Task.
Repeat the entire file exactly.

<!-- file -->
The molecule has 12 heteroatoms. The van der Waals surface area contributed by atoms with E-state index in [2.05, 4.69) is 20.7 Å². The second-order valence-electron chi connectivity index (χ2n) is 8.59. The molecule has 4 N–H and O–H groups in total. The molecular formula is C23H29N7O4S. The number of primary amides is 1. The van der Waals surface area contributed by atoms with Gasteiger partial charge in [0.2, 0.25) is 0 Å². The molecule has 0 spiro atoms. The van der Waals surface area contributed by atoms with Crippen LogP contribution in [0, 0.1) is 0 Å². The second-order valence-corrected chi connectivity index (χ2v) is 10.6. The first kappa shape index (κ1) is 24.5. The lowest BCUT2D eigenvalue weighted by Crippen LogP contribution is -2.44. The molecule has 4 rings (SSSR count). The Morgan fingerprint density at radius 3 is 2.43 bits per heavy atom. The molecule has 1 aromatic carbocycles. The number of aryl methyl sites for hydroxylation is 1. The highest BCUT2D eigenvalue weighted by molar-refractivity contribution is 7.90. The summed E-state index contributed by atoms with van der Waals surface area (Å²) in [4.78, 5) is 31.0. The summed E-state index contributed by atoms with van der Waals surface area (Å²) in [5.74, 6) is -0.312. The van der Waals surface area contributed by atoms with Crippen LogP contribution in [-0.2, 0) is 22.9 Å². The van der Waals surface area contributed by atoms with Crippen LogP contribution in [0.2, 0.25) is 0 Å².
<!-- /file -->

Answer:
The molecule has 12 heteroatoms. The van der Waals surface area contributed by atoms with E-state index in [2.05, 4.69) is 20.7 Å². The second-order valence-electron chi connectivity index (χ2n) is 8.59. The molecule has 4 N–H and O–H groups in total. The molecular formula is C23H29N7O4S. The number of primary amides is 1. The van der Waals surface area contributed by atoms with Gasteiger partial charge in [0.2, 0.25) is 0 Å². The molecule has 0 spiro atoms. The van der Waals surface area contributed by atoms with Crippen LogP contribution in [0, 0.1) is 0 Å². The second-order valence-corrected chi connectivity index (χ2v) is 10.6. The first kappa shape index (κ1) is 24.5. The lowest BCUT2D eigenvalue weighted by Crippen LogP contribution is -2.44. The molecule has 4 rings (SSSR count). The Morgan fingerprint density at radius 3 is 2.43 bits per heavy atom. The molecule has 1 aromatic carbocycles. The number of aryl methyl sites for hydroxylation is 1. The highest BCUT2D eigenvalue weighted by molar-refractivity contribution is 7.90. The summed E-state index contributed by atoms with van der Waals surface area (Å²) in [4.78, 5) is 31.0. The summed E-state index contributed by atoms with van der Waals surface area (Å²) in [5.74, 6) is -0.312. The van der Waals surface area contributed by atoms with Crippen LogP contribution in [-0.2, 0) is 22.9 Å². The van der Waals surface area contributed by atoms with Crippen LogP contribution in [0.2, 0.25) is 0 Å².